First day, night. I am in the region. Remind myself I am in the region, check. I am lounging beside Koryun Street this evening, in the City Center, Yerevan. Night one.
But it really started in Moscow’s airport, SVO. Day one of being in the region. Verbatim: Международный аэропорт Шереметьево
I cannot read Russian. I know a few letters though. See the ‘aero’ above as ‘аэро’? One can see similiarities again with the Armenian brandy and cognac company, named after the biblical Mount Ararat. In former Soviet block countries this brandy branded cognac, is Ararat, Apapat, Արարատ. All pronounced the same.
Aero, аэро, aéro, ayero. Let’s fly things.
From JFK to SVO, flying Aeroflot, my stewardess was named Olga. She did not find my request for vegetarian dinner amusing. “Did you order this?”. “No, but can I have vegetarian?”. “I give you chicken, there are vegetables in it.” “Can I buy the vegetarian one?”. “Chicken, here you go”.
While I eat my rice and bun, I can taste the wafts of vegan and gluten-free platters marked with (v) and (g), four seats over. They must have ordered that. Tab drop down as ‘special needs’.
Thirty minutes into the cross Atlantic flight, the tight waisted, tight clothed, piercing eyed men and women, with little pins of Soviet era hammer, sans sickle, and wings, paraded down the aisle. Working. Hammer. Each holding a bright orange box full of bright blue packages. Elegantly placing the blue packages into the hands of the people in their seats, one after another, from aisle to aisle, the entire show is choreographed. Something from Fantasia but with less fantasy. Blue packages that hold a surprise. Trumpets and sax, graphically entered my brain. Followed by more tightly manicured persons, piercing eyes and dark circlets, holding more bright orange bins full of black earbuds. Each earbud is packaged in plastic. As they hand these out, they smile. Glory, glory.
I do in fact know how to toast and say ‘no’ in Russian form. Check off the most important things when holding conversation. I can recognize that a match of yelling, is actually just love and meaningful banter. Much thanks to Igor, Irina, Lyuda from my marketing days at PuppetART Theater in Detroit. An all too often pop then ‘nostrovia’ over dusty bottled sweet red wine from the coat closet. The bottle has grape imprints.
V Moskve, I implicated ‘I’ll take one of those’ to the cafeteria man in a beige suit. Then I hold two fingers in the air. ‘Oh, yes, I’ll take both of those’ I mean. Spinach rolled in eggplant, beet rolled in eggplant. My chosen drink accompaniment was like tan, an Armenian sweet and sour yogurt drink, but with small bits of something else to distract me. Perhaps a rosemary infused milk.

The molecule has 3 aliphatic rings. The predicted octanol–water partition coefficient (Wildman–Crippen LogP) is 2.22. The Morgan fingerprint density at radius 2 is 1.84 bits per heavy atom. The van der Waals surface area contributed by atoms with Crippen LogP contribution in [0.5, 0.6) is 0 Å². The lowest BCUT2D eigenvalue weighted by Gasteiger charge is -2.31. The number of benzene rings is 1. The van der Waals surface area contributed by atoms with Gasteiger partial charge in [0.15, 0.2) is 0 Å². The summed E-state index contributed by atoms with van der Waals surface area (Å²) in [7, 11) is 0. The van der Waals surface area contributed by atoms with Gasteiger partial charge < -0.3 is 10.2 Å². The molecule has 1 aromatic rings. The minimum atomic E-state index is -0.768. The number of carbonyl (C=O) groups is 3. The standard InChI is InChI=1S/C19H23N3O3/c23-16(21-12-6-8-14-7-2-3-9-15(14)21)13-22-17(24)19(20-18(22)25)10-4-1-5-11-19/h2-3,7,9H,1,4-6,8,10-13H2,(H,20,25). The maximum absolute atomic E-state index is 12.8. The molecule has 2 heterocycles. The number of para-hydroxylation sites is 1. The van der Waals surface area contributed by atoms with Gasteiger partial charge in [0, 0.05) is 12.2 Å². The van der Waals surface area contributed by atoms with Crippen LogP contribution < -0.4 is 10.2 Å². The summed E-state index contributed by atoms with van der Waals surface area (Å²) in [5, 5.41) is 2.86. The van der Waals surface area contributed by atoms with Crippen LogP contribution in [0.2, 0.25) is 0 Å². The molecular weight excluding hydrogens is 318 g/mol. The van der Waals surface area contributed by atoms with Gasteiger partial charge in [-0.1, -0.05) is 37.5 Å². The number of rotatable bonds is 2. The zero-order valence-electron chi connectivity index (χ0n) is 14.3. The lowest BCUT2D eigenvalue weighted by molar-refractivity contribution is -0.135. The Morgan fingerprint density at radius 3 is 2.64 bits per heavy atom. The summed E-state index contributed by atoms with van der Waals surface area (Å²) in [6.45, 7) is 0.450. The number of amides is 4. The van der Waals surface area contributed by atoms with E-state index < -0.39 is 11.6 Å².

Tan is one of those drinks I think I love. But I cannot always taste my love of it. I ordered tan at 22h in Armenia later that day. A luke warm tan, mmmm, ‘voch’ shnorhakal yem’! Armenian for ‘no thank you’. Oh, I cannot read Armenian either. Shnorhakalut’yun, շնորհակալություն – thank you so much America. Google translate convos over sips of tan.
V Moskve, there was indeed a man behind the counter. There was actually about six men behind the counter. Each person fixed on a task. One was careful lifting dumpling like articles and placing them from plate to plate. He was tall, thin, with a symmetrical hair style, drenched in sweat. My watchful eyes made me suspect #1.
Gate D7, that is my gate at SVO. When checking in with ‘Passport Control’, they warned me that boarding was in three hours and because of this my gate had a high likelihood of switching. At 14:30h the boarding commenced at D7. Women with curly brown hair. Men with short dark hair. Eyebrows. We all lined up and boarded a sharp rectangular white bus. A white bus with brown and black smudges. It rolled around and across the airport. Slowly. Through a grassy field. Past the gas pumps. And into a plane parking lot. Steps of wet metal. Brisk, moist, foggy. Bus to rain to plane. Proceed after each signal.
Everyone in the plane was Armenian, or assumed as much. Russian too. Georgian, maybe. I didn’t even try to distinguish. “Excuse me, can you grab my water bottle out of the overhead bin?”, I gesture. The mouth of the tall white man with blue eyes across the aisle fell open. The old ladies next to me chanced a few smirks. They looked at each other and held a smirk. I did not smirk back at them, or to myself. I do not know, this time, or last time, the meaning of this smirk. Might be that they think me ‘odar’.
In Detroit and in Los Angeles – places where Armenian diaspora reside, one can hear the word ‘odar’. One can hear ‘odar’ abroad too. He is not Armenian. I did not hear ‘odar’ this day. My response would have been ‘voch’, with my hand in the air.